(.1421)

Note. The mean square error for within-subjects factors is Subject*Order*Treatment with 34 degrees of freedom [2(18-1)(2-1)] as an error
term. The mean square error for Order, a between-subjects factor, has 34 degrees of freedom with Subject*Order [2(18-1)] as the error
term.

10 dependent measures. The measures included total


time, Read EIP time, number of fixations, accuracy,
percentage of the total information searched, search
pattern, reacquisition rate, variability by alternative,
and variability by attribute. MANOVA examined these
performance effects simultaneously while controlling
for the multiple dependent measures. We found a significant effect for method (Wilks l .081, F(9,169)
213.4, P .0001). Ten univariate ANOVA models
examined the effects in more detail. Tables 3a and 3b
show the ANOVA F test and significance levels for the
main effects (Method, Task, Alternatives, Attributes,
and Order) as well as for the five interaction effect
(Alternatives 1 Attributes, Method 1 Task, Method
1 Alternatives, Method 1 Attributes and Method 1
Alternatives 1 Attributes). Tukeys test examined multiple comparisons among the reported means at the .05
level of significance.

Total time. Overall, subjects with Mouselab required 67% more time to complete the tasks (73.9 s
versus 43.6 s). The gamble task was significantly longer
than the apartment selection task (77.1 s versus 40.5
s). Tasks with seven alternatives required significantly
more time than those with two alternatives (74.4 s versus 43.2 s). Tasks with seven attributes required significantly more time than those with two attributes
(82.5 s versus 35.2 s). There was also a significant effect
for Order (first 66.5 s versus second 51.1 s). Total task
completion time decreased with practice. A significant
two-way interaction for Alternative 1 Attribute shows
that task completion time increased as task complexity
increased. The apartment task with two alternatives
and two attributes differed the least in the total time
required to complete the task (Eyegaze 16.6 s and
Mouselab 17.1 s). The gamble task with seven alternatives and seven attributes differed the most in the

TABLE 3b
ANOVA F Tests with Significance (p F) for the Interaction Effects of Method Using
the Nonadditive Repeated Measures Model
H0

Measure

Method*Task

Method*Altern

Method*Attrib

Method*Alt*Att

1
2
3
4a
4b
5
6
7
8a
8b

Total time (seconds)


Read EIP (seconds)
Fixations
EV
EV ratio
Search index
% Information
% Reacquisitions
Column variation
Row variation

24.91 (.0001)
6.85 (.0131)
3.20 (.0825)
Gambles only
Gambles only
.17 (.6825)
.06 (.8048)
21.14 (.0001)
2.58 (.1175)
.17 (.6869)

15.80
6.16
.21
4.26
4.65
21.82
3.51
4.45
1.78
.01

23.00
31.51
12.45
5.26
3.66
38.55
1.81
7.50
2.79
.35

5.33
8.10
.97
.05
.01
.44
2.93
.21
3.23
4.53

(.0001)
(.0182)
(.6513)
(.0467)
(.0382)
(.0001)
(.0696)
(.0424)
(.1916)
(.9146)

(.0001)
(.0001)
(.0012)
(.0281)
(.0642)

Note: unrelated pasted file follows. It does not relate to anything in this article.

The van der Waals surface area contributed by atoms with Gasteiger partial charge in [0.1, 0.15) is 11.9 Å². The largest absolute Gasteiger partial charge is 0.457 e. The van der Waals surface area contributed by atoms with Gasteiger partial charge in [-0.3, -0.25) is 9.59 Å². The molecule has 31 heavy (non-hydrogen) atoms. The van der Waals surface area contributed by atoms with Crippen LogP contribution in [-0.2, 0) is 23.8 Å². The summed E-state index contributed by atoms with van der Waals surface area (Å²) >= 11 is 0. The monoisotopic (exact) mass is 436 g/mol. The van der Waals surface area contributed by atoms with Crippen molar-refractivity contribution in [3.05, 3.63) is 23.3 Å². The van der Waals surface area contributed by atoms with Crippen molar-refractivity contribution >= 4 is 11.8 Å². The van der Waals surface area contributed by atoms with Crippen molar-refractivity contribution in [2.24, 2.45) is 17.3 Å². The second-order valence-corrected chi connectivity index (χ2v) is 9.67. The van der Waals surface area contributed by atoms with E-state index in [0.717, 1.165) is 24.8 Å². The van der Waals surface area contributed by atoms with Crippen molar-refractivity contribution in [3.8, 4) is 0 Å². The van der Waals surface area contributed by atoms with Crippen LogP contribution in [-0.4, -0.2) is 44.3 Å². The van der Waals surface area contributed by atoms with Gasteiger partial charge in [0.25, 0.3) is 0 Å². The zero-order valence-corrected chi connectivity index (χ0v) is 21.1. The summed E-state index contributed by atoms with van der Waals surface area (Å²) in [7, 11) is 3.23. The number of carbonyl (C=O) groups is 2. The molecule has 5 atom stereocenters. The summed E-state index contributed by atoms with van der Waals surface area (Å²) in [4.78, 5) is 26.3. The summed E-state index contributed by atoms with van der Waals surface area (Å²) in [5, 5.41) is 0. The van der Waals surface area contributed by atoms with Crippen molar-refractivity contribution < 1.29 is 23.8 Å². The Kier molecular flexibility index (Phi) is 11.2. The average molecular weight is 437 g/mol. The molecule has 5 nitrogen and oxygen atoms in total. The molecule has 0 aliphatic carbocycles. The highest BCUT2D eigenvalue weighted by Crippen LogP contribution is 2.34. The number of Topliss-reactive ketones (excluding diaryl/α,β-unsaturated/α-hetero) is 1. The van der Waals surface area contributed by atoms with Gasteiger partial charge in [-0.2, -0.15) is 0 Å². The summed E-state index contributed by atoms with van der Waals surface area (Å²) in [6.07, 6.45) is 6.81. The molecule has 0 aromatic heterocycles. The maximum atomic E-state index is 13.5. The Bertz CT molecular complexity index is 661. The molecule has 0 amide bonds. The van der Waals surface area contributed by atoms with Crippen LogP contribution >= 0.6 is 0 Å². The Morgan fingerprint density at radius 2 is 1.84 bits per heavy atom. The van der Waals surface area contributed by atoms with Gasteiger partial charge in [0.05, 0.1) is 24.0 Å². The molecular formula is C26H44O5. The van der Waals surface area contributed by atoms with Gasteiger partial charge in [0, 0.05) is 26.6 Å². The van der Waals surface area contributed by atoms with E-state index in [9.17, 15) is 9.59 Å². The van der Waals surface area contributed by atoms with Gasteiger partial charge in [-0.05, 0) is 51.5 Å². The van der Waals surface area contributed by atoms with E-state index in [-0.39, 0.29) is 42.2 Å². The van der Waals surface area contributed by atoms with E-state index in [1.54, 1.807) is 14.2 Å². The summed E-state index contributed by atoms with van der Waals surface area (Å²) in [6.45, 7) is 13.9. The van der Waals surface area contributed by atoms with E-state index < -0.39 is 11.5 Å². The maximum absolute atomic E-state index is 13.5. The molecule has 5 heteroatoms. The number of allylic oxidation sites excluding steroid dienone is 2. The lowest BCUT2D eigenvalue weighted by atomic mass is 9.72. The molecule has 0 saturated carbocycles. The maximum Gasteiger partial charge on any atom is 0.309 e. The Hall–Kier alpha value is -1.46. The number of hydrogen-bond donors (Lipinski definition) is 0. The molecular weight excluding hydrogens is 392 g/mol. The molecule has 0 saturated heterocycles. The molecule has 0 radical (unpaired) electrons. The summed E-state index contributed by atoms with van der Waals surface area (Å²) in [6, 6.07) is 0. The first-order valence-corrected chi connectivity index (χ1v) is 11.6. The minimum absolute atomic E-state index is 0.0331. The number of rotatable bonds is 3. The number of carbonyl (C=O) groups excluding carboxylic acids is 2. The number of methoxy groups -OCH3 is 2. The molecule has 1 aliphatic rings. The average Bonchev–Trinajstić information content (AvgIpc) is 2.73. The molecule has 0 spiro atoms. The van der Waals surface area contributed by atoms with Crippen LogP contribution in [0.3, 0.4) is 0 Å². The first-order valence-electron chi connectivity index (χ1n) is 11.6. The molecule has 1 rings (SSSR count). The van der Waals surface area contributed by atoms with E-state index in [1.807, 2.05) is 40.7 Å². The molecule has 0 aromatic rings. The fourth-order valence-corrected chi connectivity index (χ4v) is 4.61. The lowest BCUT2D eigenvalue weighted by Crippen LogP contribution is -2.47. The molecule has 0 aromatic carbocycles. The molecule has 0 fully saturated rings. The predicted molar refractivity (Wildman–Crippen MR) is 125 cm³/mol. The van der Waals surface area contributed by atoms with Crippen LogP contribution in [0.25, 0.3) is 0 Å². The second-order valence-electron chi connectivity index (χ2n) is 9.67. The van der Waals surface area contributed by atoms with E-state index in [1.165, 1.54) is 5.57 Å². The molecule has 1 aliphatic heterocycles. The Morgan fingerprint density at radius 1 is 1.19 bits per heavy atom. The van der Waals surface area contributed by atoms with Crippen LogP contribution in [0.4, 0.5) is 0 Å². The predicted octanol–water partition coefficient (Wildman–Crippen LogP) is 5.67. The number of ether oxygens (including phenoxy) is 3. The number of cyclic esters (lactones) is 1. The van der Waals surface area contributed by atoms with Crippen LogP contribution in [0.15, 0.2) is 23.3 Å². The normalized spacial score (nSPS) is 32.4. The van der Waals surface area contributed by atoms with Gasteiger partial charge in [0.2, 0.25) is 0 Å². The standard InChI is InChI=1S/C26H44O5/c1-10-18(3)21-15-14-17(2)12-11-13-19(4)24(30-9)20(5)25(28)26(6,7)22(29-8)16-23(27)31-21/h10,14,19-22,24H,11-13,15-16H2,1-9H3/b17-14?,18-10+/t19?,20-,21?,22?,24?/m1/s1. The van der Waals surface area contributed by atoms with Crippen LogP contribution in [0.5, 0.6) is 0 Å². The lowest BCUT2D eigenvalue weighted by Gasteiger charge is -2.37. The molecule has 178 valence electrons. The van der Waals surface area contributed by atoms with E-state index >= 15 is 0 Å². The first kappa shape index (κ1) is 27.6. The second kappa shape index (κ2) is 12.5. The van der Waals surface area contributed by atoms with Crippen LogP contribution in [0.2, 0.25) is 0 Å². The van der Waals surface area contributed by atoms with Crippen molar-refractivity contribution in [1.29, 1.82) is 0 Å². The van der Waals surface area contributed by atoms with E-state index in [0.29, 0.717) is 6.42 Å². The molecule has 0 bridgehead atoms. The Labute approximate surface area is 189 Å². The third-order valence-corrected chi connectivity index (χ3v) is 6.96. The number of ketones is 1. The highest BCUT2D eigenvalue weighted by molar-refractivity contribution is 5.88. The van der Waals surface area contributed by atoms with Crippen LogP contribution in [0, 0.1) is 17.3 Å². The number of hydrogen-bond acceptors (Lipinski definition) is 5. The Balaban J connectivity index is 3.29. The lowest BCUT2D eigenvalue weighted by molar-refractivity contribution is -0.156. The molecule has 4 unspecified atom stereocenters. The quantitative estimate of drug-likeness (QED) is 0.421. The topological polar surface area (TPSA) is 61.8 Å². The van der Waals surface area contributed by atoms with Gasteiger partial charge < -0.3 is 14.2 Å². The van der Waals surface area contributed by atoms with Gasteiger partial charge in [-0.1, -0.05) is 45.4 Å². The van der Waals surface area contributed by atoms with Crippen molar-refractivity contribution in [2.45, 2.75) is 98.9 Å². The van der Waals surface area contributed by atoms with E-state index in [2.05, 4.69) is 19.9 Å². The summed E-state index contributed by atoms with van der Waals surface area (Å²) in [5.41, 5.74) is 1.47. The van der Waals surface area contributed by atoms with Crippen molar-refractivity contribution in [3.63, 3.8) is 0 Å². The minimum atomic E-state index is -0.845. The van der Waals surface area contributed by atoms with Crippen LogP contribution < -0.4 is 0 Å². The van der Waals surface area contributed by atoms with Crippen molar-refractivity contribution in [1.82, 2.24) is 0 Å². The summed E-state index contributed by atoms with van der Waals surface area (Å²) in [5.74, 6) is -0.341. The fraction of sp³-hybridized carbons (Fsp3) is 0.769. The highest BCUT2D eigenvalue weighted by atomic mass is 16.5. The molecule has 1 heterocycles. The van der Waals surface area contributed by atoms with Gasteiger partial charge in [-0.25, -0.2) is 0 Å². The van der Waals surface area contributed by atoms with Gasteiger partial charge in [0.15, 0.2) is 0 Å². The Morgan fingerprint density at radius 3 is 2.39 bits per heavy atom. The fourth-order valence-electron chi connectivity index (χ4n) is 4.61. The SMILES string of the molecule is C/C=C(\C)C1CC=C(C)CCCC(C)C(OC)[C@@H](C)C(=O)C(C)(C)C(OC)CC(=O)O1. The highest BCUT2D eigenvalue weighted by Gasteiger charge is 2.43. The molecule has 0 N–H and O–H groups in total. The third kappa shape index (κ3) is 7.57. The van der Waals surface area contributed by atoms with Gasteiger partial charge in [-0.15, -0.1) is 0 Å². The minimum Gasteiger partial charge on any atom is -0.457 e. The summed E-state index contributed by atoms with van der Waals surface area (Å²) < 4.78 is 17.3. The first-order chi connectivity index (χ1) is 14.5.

(.0001)
(.1876)
(.0097)
(.1043)
(.5572)

Note. The mean square error term Subject*Order*Treatment has 34 degrees of freedom [2(18-1)(2-1)].

/ a708$$2650

09-23-96 11:12:26

obha

AP: OBHDP

(.0267)
(.0074)
(.3314)
(.8239)
(.9471)
(.5144)
(.0959)
(.6503)
(.0808)
(.0404)

36

LOHSE AND JOHNSON

amount of time required to complete the task (Eyegaze


88.6 s and Mouselab 183.1 s). Thus, the more complex
the task, the greater the difference in total time required to complete the task using Eyegaze and
Mouselab.
Our analysis of EIPs yields not just directional but
ratio predictions for the effect on Method. The ratio of
predicted times compares favorably to the actual average time ratio (Table 2). Except for the 2 1 2 gamble,
Mouselab required nearly twice as much time to complete each task. The large and significant task completion time differences establish that Mouselab was more
effortful than Eyegaze. While internal cognitive processes are unobservable, we attribute the total time
differences to greater WM loads imposed by Mouselab.
Read EIP. Overall, Mouselab Read EIP values were
336% longer than those for Eyegaze (1.265 s versus
.377 s). There were also main effects for Task, Alternatives and Attributes. The Read EIP value was slightly
longer for the gamble task than for the apartment selection task (.881 versus .761 s [note that the means
average across process tracing method]). There were
also slight differences based on the number of alternatives and the number of attributes. Tasks with seven
alternatives had lower Read EIP times than those with
two alternatives (.781 s versus .860 s). Tasks with
seven attributes also had lower Read EIP times than
those with two attributes (.735 s versus .906 s). Interpretation of a significant two-way interaction for Alternative 1 Attribute shows that Read EIP values decrease as task complexity increased. There was no significant Order effect.
The Eyegaze Read EIP value (0.377) is higher than